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Proceedings Paper

Liquid crystal temperature measurement for real-time control
Author(s): Dina C. Birrell; John K. Eaton
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Paper Abstract

A laboratory system for multiple point, closed-loop, surface temperature control has been developed to test control algorithms for manufacturing applications such as rapid prototyping laminate manufacture and rapid thermal processing of semiconductor wafers. Accurate surface temperature measurements with high spatial resolution are required to provide a signal for feedback control. Image acquisition and conversion to temperature must be fast enough to operate in conjunction with the control method used. Optical methods are a natural fit, since many spatially distributed measurements can be obtained rapidly with a minimum of complexity. The operation of thermochromic liquid crystals in a real time control loop is described. Every 200 msec, the temperature at each of 196 zones must be obtained. Two frames and multiple pixels per zone are averaged to reduce statistical uncertainty in the reading. An in situ calibrator was developed and used to study the errors inherent in this system, including errors due to hysteresis and uneven surface lighting. The statistical uncertainty in temperature measured due to the calibrator uncertainty varied with temperature, but was less than 0.03 degree(s)C over most of the range. The uncertainty in the in situ temperature reading was larger because fewer pixels could be averaged. This uncertainty also depended upon temperature, and was below 0.2 degree(s)C over an 7.5 degree(s)C range. Additional errors were investigated. Hysteresis, or path dependent effects in the temperature response of the liquid crystals, was seen to depend upon the maximum temperature reached, even when the maximum temperature was within the usable range of the liquid crystals. Taking the crystals to temperatures above the usable range led to larger hysteresis errors, as much as 0.2 degree(s)C, while errors below 0.1 degree(s)C were seen for a smaller temperature excursion. Uneven lighting had a large effect on the saturation and intensity measured, and a significantly smaller effect on the hue. However, the small effect on the hue caused an error around 0.1 degree(s)C, so uneven lighting should be avoided if possible. Also, thresholding (determining if crystals are reading valid temperatures) is complicated by variations in lighting intensity over the surface to be measured.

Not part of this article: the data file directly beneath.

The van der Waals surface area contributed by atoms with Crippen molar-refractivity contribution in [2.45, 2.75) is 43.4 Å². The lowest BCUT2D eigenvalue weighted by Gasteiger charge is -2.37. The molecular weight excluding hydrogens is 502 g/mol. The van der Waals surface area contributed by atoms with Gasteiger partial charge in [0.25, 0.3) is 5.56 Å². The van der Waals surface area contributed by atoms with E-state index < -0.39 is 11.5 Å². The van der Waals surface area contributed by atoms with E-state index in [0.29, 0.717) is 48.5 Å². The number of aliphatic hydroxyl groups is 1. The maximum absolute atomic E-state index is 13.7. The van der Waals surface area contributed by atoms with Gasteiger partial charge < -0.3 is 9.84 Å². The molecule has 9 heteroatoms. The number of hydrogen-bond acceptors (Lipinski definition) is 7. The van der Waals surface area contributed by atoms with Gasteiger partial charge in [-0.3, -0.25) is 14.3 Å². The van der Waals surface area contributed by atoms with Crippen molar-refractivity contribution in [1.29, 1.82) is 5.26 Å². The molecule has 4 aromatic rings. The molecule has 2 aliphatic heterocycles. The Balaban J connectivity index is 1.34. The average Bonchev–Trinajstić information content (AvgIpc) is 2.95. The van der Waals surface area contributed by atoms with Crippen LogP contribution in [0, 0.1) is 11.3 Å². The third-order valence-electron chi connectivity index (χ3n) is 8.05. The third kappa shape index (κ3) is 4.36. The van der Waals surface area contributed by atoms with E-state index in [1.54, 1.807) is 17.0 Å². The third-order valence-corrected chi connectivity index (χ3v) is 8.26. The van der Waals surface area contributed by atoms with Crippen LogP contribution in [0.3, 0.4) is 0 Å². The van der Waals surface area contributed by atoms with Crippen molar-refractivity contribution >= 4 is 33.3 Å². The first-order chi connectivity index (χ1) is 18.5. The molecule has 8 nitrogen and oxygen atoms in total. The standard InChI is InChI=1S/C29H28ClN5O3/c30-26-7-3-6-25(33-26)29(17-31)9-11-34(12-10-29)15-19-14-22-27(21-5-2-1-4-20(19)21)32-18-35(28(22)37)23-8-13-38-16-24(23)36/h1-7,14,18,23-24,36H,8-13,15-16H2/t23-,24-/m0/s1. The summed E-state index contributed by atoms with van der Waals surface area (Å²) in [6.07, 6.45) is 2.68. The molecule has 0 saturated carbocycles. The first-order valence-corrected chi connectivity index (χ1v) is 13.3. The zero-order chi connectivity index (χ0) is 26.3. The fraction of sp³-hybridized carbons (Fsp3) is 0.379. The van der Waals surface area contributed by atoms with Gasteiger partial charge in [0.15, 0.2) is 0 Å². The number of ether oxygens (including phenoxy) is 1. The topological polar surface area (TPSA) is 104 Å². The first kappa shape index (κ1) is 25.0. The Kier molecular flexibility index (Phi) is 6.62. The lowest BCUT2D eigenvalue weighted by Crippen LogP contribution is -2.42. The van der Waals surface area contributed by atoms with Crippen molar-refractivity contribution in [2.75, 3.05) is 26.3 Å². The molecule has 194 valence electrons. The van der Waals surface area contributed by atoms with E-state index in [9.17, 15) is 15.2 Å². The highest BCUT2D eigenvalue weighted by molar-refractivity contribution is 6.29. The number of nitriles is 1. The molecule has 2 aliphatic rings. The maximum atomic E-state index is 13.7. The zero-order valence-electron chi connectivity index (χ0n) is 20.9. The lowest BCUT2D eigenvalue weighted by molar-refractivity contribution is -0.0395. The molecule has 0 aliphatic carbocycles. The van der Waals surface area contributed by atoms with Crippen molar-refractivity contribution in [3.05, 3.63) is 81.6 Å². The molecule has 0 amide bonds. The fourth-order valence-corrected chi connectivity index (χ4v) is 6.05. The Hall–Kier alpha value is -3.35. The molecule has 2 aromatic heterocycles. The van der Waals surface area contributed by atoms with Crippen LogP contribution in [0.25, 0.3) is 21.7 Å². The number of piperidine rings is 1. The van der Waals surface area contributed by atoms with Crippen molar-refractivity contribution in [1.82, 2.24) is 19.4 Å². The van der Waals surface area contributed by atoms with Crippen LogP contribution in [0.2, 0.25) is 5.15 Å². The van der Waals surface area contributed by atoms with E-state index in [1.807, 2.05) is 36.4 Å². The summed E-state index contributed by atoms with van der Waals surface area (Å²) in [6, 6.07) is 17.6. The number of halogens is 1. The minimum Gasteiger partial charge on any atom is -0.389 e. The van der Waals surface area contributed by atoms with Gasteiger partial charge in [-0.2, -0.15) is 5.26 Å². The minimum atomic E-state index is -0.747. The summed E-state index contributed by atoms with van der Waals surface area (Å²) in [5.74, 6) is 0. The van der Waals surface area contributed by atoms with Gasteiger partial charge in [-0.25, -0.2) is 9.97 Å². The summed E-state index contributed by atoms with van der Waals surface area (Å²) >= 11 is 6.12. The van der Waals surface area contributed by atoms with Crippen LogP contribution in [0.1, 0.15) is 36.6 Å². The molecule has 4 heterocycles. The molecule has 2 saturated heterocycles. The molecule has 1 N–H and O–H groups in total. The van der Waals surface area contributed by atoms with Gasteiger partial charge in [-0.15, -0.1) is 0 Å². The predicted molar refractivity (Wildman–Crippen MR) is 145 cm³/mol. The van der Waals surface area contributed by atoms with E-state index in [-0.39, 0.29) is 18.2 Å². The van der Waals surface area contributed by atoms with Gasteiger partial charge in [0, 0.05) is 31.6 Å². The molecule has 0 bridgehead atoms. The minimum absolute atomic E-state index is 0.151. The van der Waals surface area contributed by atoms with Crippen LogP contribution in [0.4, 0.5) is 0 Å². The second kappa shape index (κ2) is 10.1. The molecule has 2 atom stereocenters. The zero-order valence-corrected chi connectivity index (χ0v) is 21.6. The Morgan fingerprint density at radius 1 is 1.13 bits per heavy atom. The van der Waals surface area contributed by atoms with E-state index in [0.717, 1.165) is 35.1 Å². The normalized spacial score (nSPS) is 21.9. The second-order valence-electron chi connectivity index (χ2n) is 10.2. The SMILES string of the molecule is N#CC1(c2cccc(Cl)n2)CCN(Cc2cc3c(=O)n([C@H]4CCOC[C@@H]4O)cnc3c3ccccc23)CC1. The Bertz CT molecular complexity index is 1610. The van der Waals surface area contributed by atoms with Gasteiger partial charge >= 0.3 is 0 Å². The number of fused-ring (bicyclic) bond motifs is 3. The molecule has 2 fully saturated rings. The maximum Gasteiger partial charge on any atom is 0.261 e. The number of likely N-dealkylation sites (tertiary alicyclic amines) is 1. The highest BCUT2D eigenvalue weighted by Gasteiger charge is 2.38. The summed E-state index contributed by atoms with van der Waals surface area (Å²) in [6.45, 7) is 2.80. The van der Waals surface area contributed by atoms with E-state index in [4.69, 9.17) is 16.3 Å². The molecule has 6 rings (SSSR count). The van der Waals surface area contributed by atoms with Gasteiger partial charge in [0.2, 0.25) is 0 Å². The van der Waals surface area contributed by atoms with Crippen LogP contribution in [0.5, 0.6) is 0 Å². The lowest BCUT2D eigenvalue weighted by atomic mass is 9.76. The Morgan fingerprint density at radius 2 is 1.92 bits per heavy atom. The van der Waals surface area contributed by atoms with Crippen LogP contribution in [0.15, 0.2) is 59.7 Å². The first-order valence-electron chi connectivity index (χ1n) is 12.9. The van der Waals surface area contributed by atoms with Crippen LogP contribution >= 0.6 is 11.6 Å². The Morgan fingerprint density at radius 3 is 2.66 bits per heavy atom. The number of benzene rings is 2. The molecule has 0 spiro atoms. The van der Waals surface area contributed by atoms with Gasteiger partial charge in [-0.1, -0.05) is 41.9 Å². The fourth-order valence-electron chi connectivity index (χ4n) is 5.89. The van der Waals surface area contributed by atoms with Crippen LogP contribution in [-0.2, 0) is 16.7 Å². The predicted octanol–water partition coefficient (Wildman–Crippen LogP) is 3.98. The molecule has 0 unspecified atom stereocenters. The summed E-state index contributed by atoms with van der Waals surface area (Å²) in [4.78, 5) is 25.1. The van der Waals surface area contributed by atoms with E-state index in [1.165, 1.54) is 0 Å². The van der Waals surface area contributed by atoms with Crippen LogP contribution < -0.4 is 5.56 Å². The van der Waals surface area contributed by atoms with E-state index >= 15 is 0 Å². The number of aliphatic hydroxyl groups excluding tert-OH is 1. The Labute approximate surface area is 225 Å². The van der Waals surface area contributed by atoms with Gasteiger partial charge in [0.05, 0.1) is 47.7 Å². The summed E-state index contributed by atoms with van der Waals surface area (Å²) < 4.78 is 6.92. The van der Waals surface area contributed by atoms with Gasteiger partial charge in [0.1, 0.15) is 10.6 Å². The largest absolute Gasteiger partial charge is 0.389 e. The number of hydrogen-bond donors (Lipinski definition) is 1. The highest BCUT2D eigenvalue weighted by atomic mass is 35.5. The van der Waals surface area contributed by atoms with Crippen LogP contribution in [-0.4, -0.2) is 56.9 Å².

Paper Details

Date Published: 1 October 1998
PDF: 9 pages
Proc. SPIE 3460, Applications of Digital Image Processing XXI, (1 October 1998); doi: 10.1117/12.323209
Show Author Affiliations
Dina C. Birrell, Stanford Univ. (United States)
John K. Eaton, Stanford Univ. (United States)

Published in SPIE Proceedings Vol. 3460:
Applications of Digital Image Processing XXI
Andrew G. Tescher, Editor(s)

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